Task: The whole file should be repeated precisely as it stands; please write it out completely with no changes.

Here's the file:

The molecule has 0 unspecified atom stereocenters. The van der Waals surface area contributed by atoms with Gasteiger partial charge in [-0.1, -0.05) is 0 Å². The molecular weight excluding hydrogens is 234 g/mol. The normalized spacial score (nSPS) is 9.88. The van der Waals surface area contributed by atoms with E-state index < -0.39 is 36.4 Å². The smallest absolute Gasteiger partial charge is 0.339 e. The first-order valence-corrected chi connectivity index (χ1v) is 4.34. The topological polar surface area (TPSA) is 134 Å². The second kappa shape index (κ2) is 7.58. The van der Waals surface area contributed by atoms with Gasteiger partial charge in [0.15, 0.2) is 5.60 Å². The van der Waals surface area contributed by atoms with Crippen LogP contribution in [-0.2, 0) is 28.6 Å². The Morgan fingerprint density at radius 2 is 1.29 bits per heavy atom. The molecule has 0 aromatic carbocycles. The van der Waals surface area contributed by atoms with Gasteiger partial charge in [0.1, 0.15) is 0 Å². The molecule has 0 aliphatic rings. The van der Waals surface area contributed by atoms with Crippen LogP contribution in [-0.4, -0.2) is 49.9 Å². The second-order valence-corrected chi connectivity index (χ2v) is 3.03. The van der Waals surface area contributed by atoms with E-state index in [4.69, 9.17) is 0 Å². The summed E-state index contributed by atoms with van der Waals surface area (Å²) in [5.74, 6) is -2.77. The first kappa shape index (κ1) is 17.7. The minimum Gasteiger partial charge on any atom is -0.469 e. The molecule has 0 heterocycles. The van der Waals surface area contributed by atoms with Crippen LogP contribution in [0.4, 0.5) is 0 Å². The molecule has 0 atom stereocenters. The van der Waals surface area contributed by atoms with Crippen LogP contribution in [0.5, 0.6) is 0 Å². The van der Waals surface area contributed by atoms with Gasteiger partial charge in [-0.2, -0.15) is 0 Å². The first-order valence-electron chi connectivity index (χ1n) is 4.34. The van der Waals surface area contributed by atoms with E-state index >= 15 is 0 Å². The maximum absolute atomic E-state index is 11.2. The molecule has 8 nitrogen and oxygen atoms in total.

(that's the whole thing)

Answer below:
The molecule has 0 unspecified atom stereocenters. The van der Waals surface area contributed by atoms with Gasteiger partial charge in [-0.1, -0.05) is 0 Å². The molecular weight excluding hydrogens is 234 g/mol. The normalized spacial score (nSPS) is 9.88. The van der Waals surface area contributed by atoms with E-state index < -0.39 is 36.4 Å². The smallest absolute Gasteiger partial charge is 0.339 e. The first-order valence-corrected chi connectivity index (χ1v) is 4.34. The topological polar surface area (TPSA) is 134 Å². The second kappa shape index (κ2) is 7.58. The van der Waals surface area contributed by atoms with Gasteiger partial charge in [0.15, 0.2) is 5.60 Å². The van der Waals surface area contributed by atoms with Crippen LogP contribution in [-0.2, 0) is 28.6 Å². The Morgan fingerprint density at radius 2 is 1.29 bits per heavy atom. The molecule has 0 aromatic carbocycles. The van der Waals surface area contributed by atoms with Gasteiger partial charge in [0.1, 0.15) is 0 Å². The molecule has 0 aliphatic rings. The van der Waals surface area contributed by atoms with Crippen LogP contribution in [-0.4, -0.2) is 49.9 Å². The second-order valence-corrected chi connectivity index (χ2v) is 3.03. The van der Waals surface area contributed by atoms with E-state index in [4.69, 9.17) is 0 Å². The summed E-state index contributed by atoms with van der Waals surface area (Å²) in [5.74, 6) is -2.77. The first kappa shape index (κ1) is 17.7. The minimum Gasteiger partial charge on any atom is -0.469 e. The molecule has 0 heterocycles. The van der Waals surface area contributed by atoms with Crippen LogP contribution in [0.4, 0.5) is 0 Å². The molecule has 0 atom stereocenters. The van der Waals surface area contributed by atoms with Crippen LogP contribution in [0.5, 0.6) is 0 Å². The van der Waals surface area contributed by atoms with Gasteiger partial charge in [-0.2, -0.15) is 0 Å². The first-order valence-electron chi connectivity index (χ1n) is 4.34. The van der Waals surface area contributed by atoms with E-state index >= 15 is 0 Å². The maximum absolute atomic E-state index is 11.2. The molecule has 8 nitrogen and oxygen atoms in total.